Robert Lowell in Love in London Review of Books


"Why did they go along with it?" asks reviewer Anne Diebel who discusses all she discovered from Jeffrey Meyers's Robert Lowell in Love inThe London Review of Books.

Diebel writes:

"Robert Lowell in Love examines Lowell’s three marriages and nine of his affairs. Jeffrey Meyers criticises Lowell’s selfishness and cruelty towards these women, but maintains that they suffered for a noble cause – poetry! His wives, all writers, were, Meyers also claims, ‘driven by the snobbish appeal of his great name’ and ‘the formidable connections that would advance their careers’. Meyers is especially critical of Hardwick, whom he portrays as a less pretty, less talented, more status-obsessed Mary McCarthy, but sympathetic to the girlfriends and mistresses, whose encounters with Lowell make good material for easy sermonising. ‘His women,’ Meyers argues, ‘were drawn to his genius and madness … and became the sacrificial muses who inspired his poetry.’"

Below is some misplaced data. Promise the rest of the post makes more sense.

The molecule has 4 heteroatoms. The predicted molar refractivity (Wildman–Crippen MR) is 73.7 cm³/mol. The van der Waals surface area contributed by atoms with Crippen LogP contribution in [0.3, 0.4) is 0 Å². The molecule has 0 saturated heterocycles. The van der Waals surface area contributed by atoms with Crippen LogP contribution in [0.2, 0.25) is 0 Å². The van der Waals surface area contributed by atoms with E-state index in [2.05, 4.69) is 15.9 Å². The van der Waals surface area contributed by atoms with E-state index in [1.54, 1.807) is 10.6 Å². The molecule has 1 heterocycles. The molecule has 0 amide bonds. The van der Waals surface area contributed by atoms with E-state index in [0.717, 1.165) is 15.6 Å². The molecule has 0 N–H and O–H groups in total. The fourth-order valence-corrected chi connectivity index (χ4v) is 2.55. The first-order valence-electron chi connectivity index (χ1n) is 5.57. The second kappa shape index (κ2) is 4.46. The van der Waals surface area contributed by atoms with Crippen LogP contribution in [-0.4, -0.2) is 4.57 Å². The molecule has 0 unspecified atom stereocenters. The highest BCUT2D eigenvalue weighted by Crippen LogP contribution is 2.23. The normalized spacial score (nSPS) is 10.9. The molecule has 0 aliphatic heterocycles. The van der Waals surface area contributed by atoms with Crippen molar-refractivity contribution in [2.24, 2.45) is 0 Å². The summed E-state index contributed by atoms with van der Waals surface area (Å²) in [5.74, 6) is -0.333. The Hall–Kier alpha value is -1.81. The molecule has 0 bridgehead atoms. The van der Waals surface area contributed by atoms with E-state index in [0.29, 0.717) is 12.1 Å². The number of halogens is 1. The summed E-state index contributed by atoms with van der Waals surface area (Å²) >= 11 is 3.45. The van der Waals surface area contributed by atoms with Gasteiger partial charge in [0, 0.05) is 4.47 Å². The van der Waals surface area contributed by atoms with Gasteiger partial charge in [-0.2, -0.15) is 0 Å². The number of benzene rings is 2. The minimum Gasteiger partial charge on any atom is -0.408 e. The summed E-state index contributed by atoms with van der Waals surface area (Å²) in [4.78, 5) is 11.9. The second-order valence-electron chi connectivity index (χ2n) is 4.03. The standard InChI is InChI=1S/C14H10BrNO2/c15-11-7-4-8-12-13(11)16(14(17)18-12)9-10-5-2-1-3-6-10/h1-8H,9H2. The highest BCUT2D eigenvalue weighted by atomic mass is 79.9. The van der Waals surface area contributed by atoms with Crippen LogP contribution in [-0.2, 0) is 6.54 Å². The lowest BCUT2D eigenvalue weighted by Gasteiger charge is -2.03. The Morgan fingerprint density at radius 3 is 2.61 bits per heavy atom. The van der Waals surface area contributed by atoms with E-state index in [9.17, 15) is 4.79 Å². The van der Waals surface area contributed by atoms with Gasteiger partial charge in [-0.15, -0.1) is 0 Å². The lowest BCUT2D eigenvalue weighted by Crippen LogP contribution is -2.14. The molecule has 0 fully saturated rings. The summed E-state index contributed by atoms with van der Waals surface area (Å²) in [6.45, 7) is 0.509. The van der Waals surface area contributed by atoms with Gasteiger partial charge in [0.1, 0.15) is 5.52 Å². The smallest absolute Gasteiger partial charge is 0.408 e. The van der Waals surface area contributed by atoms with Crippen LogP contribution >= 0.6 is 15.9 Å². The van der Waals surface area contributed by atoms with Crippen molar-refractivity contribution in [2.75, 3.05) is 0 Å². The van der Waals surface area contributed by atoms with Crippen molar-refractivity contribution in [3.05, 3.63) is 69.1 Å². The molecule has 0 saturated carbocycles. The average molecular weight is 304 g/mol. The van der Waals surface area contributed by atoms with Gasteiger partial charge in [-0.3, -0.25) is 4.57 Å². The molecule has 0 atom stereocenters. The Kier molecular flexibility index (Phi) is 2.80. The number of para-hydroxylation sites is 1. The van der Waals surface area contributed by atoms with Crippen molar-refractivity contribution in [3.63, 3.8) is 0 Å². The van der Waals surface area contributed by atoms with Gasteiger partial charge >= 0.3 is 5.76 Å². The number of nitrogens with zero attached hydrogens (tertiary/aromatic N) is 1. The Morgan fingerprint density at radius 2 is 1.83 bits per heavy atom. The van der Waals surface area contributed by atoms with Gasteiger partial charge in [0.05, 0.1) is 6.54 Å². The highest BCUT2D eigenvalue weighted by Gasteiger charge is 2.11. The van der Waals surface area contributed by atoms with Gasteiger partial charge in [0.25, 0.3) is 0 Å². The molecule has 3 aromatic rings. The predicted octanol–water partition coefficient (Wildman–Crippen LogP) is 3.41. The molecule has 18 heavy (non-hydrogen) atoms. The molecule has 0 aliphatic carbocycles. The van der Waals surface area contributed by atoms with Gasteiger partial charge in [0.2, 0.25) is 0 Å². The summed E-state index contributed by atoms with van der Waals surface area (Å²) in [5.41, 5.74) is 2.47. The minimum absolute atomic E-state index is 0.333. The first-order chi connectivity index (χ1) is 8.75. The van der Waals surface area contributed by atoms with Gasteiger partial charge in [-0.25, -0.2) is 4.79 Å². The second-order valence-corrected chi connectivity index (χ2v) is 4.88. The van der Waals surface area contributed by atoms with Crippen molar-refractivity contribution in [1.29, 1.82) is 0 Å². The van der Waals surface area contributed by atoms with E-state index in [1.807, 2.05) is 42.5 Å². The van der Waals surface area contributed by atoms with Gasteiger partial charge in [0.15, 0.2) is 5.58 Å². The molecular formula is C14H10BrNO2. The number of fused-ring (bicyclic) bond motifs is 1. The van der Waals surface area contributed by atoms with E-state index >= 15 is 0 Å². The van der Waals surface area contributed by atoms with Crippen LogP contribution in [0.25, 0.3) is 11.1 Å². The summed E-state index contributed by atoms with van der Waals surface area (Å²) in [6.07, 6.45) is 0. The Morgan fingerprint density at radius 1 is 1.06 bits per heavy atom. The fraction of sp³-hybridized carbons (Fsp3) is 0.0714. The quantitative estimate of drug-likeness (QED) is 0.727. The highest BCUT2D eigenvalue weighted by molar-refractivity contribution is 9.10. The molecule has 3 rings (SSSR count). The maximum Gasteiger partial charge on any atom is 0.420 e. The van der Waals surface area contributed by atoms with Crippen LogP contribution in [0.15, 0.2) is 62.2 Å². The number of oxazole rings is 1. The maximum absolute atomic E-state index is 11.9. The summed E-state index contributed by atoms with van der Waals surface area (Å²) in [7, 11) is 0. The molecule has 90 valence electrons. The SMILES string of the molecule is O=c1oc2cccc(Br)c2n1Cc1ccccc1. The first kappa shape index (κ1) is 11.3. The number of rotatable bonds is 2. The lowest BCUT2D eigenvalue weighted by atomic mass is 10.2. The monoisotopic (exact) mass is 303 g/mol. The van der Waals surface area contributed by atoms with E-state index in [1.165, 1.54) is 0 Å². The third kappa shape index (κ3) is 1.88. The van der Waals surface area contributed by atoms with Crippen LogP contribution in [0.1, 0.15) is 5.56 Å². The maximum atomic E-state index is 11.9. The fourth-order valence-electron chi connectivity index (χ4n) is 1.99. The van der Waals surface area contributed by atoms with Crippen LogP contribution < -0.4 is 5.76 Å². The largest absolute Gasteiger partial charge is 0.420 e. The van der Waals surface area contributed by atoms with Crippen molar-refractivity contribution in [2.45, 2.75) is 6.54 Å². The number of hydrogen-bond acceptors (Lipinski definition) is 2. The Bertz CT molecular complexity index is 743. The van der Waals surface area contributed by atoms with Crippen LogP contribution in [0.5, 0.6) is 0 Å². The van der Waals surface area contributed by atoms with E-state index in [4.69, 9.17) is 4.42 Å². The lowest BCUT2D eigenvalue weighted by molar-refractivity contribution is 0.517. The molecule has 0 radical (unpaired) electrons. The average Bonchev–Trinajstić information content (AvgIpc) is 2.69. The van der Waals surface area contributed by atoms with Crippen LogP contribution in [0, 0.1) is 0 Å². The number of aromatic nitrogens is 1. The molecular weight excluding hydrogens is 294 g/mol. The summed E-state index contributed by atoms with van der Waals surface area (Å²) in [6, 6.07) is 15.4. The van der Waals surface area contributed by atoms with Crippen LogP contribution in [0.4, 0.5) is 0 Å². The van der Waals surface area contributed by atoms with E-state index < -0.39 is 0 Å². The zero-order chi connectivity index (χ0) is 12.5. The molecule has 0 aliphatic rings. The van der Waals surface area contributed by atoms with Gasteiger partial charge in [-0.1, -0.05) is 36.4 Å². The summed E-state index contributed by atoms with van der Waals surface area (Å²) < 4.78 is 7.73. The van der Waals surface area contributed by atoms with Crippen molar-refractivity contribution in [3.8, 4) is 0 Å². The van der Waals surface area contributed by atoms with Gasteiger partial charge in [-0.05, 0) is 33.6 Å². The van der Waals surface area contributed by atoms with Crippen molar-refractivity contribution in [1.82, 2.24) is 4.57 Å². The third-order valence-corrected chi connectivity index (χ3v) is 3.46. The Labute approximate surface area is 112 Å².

She is not the only one fascinated by this aspect of Robert Lowell's life. 

Choice Magazine highly recommends the book, saying "This well-informed, carefully researched study is also a page-turner."

The Spectator said: "Meyers has done sterling work in tracking down Lowell's mistresses and combing the creative output of his wives for variously refracted images of 'Cal.'"

The Washington Free Beacon wrote: "The poet lived a messy, mad, and ill-mannered life, injuring those around him with a profligacy made even clearer by the new facts Jeffrey Meyers has uncovered."

Book Page called the book "compelling and insightful."

If you want a bit of what our reviewer called a "guilty, cathartic kind of schadenfreude," please see